The Hot Zone
China's newly announced air defense identification zone over the East China Sea aims to shore up national security
Current Issue
· Table of Contents
· Editor's Desk
· Previous Issues
· Subscribe to Mag
Subscribe Now >>
Expert's View
Market Watch
North American Report
Government Documents
Expat's Eye
Photo Gallery
Reader's Service
Learning with
'Beijing Review'
E-mail us
RSS Feeds
PDF Edition
Reader's Letters
Make Beijing Review your homepage
Hot Links

cheap eyeglasses
Market Avenue

People & Points
Print Edition> People & Points
UPDATED: December 16, 2008 NO. 51

Economist Eyes Taxation Recipe

Fan Gang, a prestigious economist from an elite government think tank, has called for an overhaul of the progressive individual income tax rate as part of China's efforts to boost consumer spending.

Before he made the proposal at the sixth annual session of the China Reform Forum earlier this month, media reports said the government was weighing a plan to raise the waiver amount of taxable individual income from 2,000 yuan ($300) to 3,000 yuan ($430).

Fan, Vice President of the China Economic Restructuring Society, believes that a drop in the individual income tax rate would be more effective to ease the tax burden on middle-income earners, who constitute the majority of the population, and encourage them to spend.

According to Fan's suggestion, the tax rate for people whose monthly taxable income is between 2,000 yuan and 50,000 yuan ($7,350) should be cut by 5 to 10 percentage points to a range between 10 percent and 20 percent.

It's a conventional practice worldwide to impose relatively low income tax rates on moderately paid workers, Fan said.

Fan, who studied at Harvard University from 1985 to 1987, is one of China's top experts on macroeconomics. He is also the only representative of the academic community on the Monetary Policy Committee of the People's Bank of China, the country's central bank.

Silver Screen Winner

First-time nominee Zhang Hanyu, from the Chinese mainland, won this year's Golden Horse Film Award for Best Actor on December 6 in Taiwan, edging out action star Jet Li.

Zhang was awarded for his role in the war blockbuster Assembly, which features the background of China's civil war in the first half of the 20th century. In the film, Zhang was cast as Captain Gu Zidi of the Communist Party of China-led army, who is the only survivor of a deadly battle against Kuomintang troops. Gu later participates in the Korean War. In the following years, he spends all his efforts winning recognition for his deceased comrades, whose names were mistakenly put on the list of missing soldiers.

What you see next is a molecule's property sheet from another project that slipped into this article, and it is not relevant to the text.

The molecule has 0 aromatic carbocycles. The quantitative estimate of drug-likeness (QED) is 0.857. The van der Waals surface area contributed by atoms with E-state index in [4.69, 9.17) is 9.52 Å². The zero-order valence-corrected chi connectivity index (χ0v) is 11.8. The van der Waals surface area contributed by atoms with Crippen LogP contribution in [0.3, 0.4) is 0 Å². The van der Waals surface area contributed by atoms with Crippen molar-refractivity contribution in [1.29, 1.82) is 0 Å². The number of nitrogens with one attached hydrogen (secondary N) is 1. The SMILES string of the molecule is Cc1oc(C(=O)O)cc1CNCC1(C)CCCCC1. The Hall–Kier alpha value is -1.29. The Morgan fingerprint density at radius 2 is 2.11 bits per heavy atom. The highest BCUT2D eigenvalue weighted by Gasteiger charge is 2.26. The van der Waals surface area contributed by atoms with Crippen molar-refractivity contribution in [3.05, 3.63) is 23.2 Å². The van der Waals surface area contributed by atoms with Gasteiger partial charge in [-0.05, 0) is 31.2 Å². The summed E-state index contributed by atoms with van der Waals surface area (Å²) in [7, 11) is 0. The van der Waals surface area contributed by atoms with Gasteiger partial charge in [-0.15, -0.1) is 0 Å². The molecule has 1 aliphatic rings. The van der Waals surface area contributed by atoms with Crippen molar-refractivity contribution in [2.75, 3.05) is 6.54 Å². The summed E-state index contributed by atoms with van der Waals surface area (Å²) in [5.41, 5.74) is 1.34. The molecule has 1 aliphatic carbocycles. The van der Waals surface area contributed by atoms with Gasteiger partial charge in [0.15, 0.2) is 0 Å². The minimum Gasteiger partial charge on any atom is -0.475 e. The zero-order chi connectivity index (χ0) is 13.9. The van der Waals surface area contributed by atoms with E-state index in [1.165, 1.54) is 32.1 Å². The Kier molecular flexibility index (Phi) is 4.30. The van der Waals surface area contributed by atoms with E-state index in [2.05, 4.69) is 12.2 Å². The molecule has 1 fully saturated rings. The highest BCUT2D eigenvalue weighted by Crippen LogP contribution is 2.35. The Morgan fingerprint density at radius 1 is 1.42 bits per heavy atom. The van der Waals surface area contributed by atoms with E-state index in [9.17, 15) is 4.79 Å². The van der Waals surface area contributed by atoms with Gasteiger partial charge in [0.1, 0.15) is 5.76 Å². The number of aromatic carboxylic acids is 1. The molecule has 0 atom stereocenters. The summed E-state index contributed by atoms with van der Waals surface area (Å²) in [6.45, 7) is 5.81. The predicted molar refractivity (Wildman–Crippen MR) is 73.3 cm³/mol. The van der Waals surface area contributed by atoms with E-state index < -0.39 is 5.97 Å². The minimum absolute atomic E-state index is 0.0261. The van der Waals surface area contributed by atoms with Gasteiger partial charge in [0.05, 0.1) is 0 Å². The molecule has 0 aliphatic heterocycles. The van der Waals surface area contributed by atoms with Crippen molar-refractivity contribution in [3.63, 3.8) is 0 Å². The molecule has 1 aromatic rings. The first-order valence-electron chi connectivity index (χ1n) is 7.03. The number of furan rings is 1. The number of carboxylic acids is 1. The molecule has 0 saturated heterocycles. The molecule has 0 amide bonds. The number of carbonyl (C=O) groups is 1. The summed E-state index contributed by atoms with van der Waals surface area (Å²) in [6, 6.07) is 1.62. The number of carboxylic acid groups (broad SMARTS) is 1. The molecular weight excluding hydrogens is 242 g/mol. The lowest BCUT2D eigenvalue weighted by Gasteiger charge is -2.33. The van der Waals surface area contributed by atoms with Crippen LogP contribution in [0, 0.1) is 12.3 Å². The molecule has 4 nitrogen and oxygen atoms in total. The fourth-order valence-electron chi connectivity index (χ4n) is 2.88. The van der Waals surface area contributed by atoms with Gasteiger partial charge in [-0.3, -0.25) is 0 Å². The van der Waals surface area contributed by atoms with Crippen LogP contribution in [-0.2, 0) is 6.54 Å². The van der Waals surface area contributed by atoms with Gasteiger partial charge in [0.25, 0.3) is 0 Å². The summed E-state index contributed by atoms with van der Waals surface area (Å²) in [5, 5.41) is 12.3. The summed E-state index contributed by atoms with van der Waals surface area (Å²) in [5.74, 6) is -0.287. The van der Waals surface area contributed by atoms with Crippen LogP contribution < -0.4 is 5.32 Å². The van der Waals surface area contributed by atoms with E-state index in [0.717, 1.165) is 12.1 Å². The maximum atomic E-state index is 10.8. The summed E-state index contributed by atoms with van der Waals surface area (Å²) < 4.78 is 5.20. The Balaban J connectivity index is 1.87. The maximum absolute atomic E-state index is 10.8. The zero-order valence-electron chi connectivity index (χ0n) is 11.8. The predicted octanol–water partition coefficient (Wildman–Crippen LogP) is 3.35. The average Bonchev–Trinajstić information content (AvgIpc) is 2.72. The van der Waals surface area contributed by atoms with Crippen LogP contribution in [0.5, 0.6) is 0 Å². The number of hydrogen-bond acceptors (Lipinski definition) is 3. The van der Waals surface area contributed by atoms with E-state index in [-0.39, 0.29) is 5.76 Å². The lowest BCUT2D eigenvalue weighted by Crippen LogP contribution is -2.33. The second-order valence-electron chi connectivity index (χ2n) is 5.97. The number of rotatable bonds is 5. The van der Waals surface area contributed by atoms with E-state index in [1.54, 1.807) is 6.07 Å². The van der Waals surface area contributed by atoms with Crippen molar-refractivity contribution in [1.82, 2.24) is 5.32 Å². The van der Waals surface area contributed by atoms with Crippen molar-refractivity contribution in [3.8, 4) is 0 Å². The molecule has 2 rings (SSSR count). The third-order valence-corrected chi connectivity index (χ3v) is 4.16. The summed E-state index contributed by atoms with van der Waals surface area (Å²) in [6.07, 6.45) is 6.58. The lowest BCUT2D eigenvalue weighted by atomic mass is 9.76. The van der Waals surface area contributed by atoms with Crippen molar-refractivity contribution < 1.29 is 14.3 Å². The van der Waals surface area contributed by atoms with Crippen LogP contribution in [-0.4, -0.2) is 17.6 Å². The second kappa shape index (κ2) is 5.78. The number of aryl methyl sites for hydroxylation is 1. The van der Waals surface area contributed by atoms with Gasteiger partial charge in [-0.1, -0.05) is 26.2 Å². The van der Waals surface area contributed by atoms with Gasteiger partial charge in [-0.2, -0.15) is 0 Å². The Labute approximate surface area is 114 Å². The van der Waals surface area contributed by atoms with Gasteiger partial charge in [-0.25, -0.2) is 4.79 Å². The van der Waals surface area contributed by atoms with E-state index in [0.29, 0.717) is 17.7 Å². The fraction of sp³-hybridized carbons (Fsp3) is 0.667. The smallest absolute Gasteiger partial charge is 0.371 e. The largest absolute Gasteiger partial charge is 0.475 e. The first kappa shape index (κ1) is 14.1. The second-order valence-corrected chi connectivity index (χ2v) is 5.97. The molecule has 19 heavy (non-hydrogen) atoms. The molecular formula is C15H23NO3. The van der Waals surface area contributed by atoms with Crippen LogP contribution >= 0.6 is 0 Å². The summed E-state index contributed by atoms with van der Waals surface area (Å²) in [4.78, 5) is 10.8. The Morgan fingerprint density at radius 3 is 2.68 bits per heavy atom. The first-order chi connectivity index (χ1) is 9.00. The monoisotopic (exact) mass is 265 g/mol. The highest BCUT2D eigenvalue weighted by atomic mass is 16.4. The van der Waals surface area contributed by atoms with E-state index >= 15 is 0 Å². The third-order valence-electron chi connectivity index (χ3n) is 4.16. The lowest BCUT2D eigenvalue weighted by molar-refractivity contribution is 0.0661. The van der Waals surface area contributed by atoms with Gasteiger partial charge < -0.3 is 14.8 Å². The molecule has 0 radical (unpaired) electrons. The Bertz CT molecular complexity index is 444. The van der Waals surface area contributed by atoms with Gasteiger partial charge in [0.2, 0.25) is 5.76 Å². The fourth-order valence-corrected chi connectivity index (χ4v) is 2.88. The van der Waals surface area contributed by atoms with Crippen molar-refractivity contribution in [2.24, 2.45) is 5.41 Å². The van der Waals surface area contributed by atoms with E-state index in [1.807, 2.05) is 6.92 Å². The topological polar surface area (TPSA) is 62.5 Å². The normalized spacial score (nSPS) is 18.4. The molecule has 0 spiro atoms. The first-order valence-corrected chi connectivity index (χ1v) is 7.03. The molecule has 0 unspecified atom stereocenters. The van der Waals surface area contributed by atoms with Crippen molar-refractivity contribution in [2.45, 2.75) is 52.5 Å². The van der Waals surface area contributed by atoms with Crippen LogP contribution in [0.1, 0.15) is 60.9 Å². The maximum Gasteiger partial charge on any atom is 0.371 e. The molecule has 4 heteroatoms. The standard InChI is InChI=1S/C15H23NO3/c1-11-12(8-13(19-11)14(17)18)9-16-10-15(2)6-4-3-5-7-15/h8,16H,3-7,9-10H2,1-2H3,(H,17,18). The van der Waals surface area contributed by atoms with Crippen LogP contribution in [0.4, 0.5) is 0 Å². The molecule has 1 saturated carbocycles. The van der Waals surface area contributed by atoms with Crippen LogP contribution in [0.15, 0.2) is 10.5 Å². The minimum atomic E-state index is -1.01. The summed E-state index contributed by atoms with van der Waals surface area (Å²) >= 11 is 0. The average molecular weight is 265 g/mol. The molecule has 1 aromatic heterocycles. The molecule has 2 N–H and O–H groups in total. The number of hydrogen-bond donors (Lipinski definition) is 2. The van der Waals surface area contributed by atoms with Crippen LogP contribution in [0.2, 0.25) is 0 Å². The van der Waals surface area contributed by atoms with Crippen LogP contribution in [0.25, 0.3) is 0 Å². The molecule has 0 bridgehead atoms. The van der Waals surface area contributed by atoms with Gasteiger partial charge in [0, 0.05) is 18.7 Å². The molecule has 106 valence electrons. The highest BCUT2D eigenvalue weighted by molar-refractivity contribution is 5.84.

Zhang, 44, graduated from the Beijing-based Central Academy of Drama in 1988. The $11.6-million Assembly, which netted 260 million yuan ($36 million) at the box office after it was released at the end of 2007, is the first film he starred in over the past two decades.

The annual Golden Horse Film Awards, which was inaugurated in Taiwan in 1962, are known as "Oscars for Chinese-language films." Its competition is now open to productions from Taiwan, Hong Kong, the Chinese mainland and elsewhere. Zhang is the third mainlander to claim the Best Actor title, following Xia Yu (1996) and Liu Ye (2001).

U.S. Surgeon China Favorite

Orthopedic surgeon Thomas Clanton has become the most recognized U.S. doctor in China, after he performed an operation to remove four small pieces of bone from Olympic champion hurdler Liu Xiang's right foot at the Memorial Hermann-Texas Medical Center on December 5.

Liu, who withdrew from Olympic competition due to a painful Achilles calcific tendonitis, is the second Chinese sports icon to go under Clanton's knife. In March, the team doctor for the NBA's Houston Rockets operated on basketball star Yao Ming's left foot that had suffered a stress fracture injury. Yao successfully recovered and inspired the Chinese team to the Olympic quarterfinals in Beijing this August.

1   2   Next  

Top Story
-Protecting Ocean Rights
-Partners in Defense
-Fighting HIV+'s Stigma
-HIV: Privacy VS. Protection
-Setting the Tone
Most Popular
About BEIJINGREVIEW | About beijingreview.com | Rss Feeds | Contact us | Advertising | Subscribe & Service | Make Beijing Review your homepage
Copyright Beijing Review All right reserved